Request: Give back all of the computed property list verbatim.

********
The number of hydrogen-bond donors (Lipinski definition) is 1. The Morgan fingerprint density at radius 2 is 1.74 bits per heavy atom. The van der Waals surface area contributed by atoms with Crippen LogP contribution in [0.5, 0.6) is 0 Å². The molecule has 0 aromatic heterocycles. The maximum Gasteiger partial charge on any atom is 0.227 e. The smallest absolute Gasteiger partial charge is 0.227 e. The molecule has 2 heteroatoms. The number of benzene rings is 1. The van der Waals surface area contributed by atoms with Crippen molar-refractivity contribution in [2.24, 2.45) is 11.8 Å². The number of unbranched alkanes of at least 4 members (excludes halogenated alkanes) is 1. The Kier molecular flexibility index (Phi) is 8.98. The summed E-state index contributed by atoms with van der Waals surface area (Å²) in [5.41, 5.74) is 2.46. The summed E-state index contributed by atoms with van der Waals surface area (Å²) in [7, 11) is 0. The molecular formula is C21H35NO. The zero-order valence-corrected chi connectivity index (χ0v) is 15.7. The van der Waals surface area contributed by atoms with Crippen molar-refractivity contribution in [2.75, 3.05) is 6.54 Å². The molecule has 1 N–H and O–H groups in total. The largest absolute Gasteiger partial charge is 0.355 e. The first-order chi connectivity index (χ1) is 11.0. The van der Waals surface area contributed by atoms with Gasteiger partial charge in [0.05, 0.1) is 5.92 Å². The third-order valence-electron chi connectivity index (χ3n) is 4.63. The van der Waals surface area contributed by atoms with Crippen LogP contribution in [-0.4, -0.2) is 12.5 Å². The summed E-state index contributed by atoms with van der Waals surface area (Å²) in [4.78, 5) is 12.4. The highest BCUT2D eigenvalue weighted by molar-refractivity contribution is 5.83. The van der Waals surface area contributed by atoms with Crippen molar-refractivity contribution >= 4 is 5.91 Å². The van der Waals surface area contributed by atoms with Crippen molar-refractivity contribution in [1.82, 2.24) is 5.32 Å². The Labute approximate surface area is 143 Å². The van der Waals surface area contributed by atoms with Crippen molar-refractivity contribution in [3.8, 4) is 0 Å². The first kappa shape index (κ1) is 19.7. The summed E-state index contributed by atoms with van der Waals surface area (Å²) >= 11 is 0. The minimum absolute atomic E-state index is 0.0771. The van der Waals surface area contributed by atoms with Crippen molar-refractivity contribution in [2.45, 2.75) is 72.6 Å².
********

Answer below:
The number of hydrogen-bond donors (Lipinski definition) is 1. The Morgan fingerprint density at radius 2 is 1.74 bits per heavy atom. The van der Waals surface area contributed by atoms with Crippen LogP contribution in [0.5, 0.6) is 0 Å². The molecule has 0 aromatic heterocycles. The maximum Gasteiger partial charge on any atom is 0.227 e. The smallest absolute Gasteiger partial charge is 0.227 e. The molecule has 2 heteroatoms. The number of benzene rings is 1. The van der Waals surface area contributed by atoms with Crippen molar-refractivity contribution in [2.24, 2.45) is 11.8 Å². The number of unbranched alkanes of at least 4 members (excludes halogenated alkanes) is 1. The Kier molecular flexibility index (Phi) is 8.98. The summed E-state index contributed by atoms with van der Waals surface area (Å²) in [5.41, 5.74) is 2.46. The summed E-state index contributed by atoms with van der Waals surface area (Å²) in [7, 11) is 0. The molecular formula is C21H35NO. The zero-order valence-corrected chi connectivity index (χ0v) is 15.7. The van der Waals surface area contributed by atoms with Crippen molar-refractivity contribution in [2.75, 3.05) is 6.54 Å². The molecule has 1 N–H and O–H groups in total. The largest absolute Gasteiger partial charge is 0.355 e. The first-order chi connectivity index (χ1) is 11.0. The van der Waals surface area contributed by atoms with Gasteiger partial charge in [0.05, 0.1) is 5.92 Å². The third-order valence-electron chi connectivity index (χ3n) is 4.63. The van der Waals surface area contributed by atoms with Crippen LogP contribution in [-0.4, -0.2) is 12.5 Å². The summed E-state index contributed by atoms with van der Waals surface area (Å²) in [4.78, 5) is 12.4. The highest BCUT2D eigenvalue weighted by molar-refractivity contribution is 5.83. The van der Waals surface area contributed by atoms with Crippen molar-refractivity contribution >= 4 is 5.91 Å². The van der Waals surface area contributed by atoms with Crippen molar-refractivity contribution in [1.82, 2.24) is 5.32 Å². The Labute approximate surface area is 143 Å². The van der Waals surface area contributed by atoms with Crippen molar-refractivity contribution in [3.8, 4) is 0 Å². The first kappa shape index (κ1) is 19.7. The summed E-state index contributed by atoms with van der Waals surface area (Å²) >= 11 is 0. The minimum absolute atomic E-state index is 0.0771. The van der Waals surface area contributed by atoms with Crippen molar-refractivity contribution in [2.45, 2.75) is 72.6 Å².